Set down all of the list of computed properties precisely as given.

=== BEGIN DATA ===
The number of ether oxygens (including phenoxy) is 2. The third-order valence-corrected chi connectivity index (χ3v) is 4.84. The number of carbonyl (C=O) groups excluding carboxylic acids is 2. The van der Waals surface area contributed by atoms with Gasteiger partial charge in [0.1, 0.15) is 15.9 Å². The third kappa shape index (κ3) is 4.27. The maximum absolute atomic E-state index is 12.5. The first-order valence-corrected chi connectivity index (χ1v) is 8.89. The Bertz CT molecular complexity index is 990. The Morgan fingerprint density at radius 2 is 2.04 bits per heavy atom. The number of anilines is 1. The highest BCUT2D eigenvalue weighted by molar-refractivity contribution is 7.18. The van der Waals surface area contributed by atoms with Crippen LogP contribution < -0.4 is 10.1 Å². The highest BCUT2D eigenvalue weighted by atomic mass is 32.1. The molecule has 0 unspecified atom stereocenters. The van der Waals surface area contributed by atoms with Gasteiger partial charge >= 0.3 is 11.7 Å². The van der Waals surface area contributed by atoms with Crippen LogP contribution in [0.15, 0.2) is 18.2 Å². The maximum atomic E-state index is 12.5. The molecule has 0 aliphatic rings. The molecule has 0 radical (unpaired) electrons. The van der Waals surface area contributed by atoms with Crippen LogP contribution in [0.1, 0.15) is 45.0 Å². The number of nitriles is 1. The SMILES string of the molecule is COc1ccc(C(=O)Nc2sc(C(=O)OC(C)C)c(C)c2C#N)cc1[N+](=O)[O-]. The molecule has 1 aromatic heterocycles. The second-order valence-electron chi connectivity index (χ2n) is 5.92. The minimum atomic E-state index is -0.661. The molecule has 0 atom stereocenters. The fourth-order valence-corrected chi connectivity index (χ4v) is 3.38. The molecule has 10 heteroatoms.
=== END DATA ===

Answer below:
The number of ether oxygens (including phenoxy) is 2. The third-order valence-corrected chi connectivity index (χ3v) is 4.84. The number of carbonyl (C=O) groups excluding carboxylic acids is 2. The van der Waals surface area contributed by atoms with Gasteiger partial charge in [0.1, 0.15) is 15.9 Å². The third kappa shape index (κ3) is 4.27. The maximum absolute atomic E-state index is 12.5. The first-order valence-corrected chi connectivity index (χ1v) is 8.89. The Bertz CT molecular complexity index is 990. The Morgan fingerprint density at radius 2 is 2.04 bits per heavy atom. The number of anilines is 1. The highest BCUT2D eigenvalue weighted by molar-refractivity contribution is 7.18. The van der Waals surface area contributed by atoms with Crippen LogP contribution < -0.4 is 10.1 Å². The highest BCUT2D eigenvalue weighted by atomic mass is 32.1. The molecule has 0 unspecified atom stereocenters. The van der Waals surface area contributed by atoms with Gasteiger partial charge >= 0.3 is 11.7 Å². The van der Waals surface area contributed by atoms with Crippen LogP contribution in [0.15, 0.2) is 18.2 Å². The maximum atomic E-state index is 12.5. The molecule has 0 aliphatic rings. The molecule has 0 radical (unpaired) electrons. The van der Waals surface area contributed by atoms with Crippen LogP contribution in [0.1, 0.15) is 45.0 Å². The number of nitriles is 1. The SMILES string of the molecule is COc1ccc(C(=O)Nc2sc(C(=O)OC(C)C)c(C)c2C#N)cc1[N+](=O)[O-]. The molecule has 1 aromatic heterocycles. The second-order valence-electron chi connectivity index (χ2n) is 5.92. The minimum atomic E-state index is -0.661. The molecule has 0 atom stereocenters. The fourth-order valence-corrected chi connectivity index (χ4v) is 3.38. The molecule has 10 heteroatoms.